To make a more seamless transition for high school students interested in career and technical training, Technical College of the Rockies (TCR) is making some scheduling changes. First, the school year will be aligned more closely with the district's calendar. Second, classes will be offered in blocks in either morning or afternoon sessions, to minimize conflicts with core classes required for graduation, as well as after-school activities.
With the scheduling changes, secondary students will have a "true college experience" because they'll be in a classroom with postsecondary students, learning the same competencies and being held to the same standards. For their efforts, they will receive both high school credit and college credit. The goal, said TCR director Michael Klouser, is for every student to graduate with a high school diploma, plus an industry-based credential that's offered in every area of study. He cited as an example the Automotive Service Excellence, or ASE, credential for automotive mechanics. Ideally students will also be able to pick up some work experience.
At a school board work session, Klouser said TCR is increasing opportunities for high school students by expanding the number of student slots from 51 to 142. He explained the slot system is used to evenly apportion career readiness opportunities among the four high schools in Delta County. In support of career and technical education, the school district will pay TCR a negotiated price for each slot, using funds from the Colorado Career and Technical Act. The school district will also purchase text books and lab manuals. Students can enroll outside the pre-designated slots, but will be charged full tuition and fees, unless some openings are available after postsecondary enrollment has closed.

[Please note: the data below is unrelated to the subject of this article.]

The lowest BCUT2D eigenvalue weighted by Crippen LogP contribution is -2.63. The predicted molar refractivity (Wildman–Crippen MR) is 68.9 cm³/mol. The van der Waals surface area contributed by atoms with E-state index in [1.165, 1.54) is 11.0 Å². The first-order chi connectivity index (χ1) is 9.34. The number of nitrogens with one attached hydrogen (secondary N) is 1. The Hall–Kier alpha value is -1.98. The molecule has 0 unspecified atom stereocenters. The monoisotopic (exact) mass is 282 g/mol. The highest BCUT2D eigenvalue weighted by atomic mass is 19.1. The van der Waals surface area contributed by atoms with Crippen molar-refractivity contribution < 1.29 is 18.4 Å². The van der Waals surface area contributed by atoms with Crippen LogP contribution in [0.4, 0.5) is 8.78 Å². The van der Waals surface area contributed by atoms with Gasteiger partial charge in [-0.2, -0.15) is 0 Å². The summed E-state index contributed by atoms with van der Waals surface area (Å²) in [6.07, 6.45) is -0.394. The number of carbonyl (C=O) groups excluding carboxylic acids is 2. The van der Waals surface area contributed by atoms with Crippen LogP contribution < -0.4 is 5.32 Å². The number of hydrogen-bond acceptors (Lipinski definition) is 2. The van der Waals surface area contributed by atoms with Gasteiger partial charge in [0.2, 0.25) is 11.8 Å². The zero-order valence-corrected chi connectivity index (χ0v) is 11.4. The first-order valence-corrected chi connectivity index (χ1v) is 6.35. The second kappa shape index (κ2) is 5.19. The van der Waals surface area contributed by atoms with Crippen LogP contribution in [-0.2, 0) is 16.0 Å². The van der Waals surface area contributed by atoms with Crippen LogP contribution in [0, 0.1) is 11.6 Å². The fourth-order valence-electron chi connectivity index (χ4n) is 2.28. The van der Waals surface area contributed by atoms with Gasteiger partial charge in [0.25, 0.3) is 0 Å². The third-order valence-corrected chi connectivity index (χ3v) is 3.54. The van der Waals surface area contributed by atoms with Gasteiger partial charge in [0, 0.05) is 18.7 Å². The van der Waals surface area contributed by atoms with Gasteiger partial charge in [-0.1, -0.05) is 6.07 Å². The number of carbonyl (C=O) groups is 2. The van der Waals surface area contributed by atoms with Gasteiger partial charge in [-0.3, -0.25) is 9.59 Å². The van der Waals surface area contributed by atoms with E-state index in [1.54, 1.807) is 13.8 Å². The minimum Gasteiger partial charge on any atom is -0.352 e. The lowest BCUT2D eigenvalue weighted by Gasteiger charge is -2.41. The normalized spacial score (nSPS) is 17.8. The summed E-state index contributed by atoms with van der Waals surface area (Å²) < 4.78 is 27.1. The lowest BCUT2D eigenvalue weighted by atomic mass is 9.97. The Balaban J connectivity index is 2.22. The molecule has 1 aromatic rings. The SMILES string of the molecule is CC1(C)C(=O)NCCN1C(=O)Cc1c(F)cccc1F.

Fields of study available include automotive technology, cosmetology, early childhood education, drafting and certified nurse assistant training.
All students will be required to apply for admission to TCR. Transportation is up to the student.
"The technical college is such an asset," said school board president Pete Blair. "We want it to take off."
The school board also approved a 6 percent tuition increase for all fields of study with the exception of law enforcement and health programs. That puts TCR at $93 per credit hour. The two other technical colleges in Colorado, both on the Front Range, charge $116 and $117 per credit hour. Western Colorado Community College, an affiliate of Colorado Mesa University, is at $299.08 per credit hour.
Further, to remain competitive, the school board approved salary increases for staff trained in high-demand programs.
School board members also reviewed a schematic for the design of the Engage Center in downtown Delta. Because there's a wait list for most of the tech college's health programs, current thinking has those programs being moved into the old City Market
building at 6th and Main.
"We can't get more than 32 students into a classroom at the tech college," Klouser said, adding those classrooms were not designed for health programs in the first place. Funding from the Colorado Health Foundation could help expand program offerings in one of the fastest-growing industries in the area, and free up space in the technical college for other uses.
About 60 percent of the space is being eyed for health programs, with the remaining portion dedicated to technology support, plus the business and entrepreneurial services originally envisioned for Engage.
Two of the four marijuana questions on the November ballot were narrowly approved by voters in the City of Delta. Measure 2F allows the establishment of medical marijuana centers. Measure 2H permits the establishment of medical marijuana cultivation, testing, research and manufacturing facilities.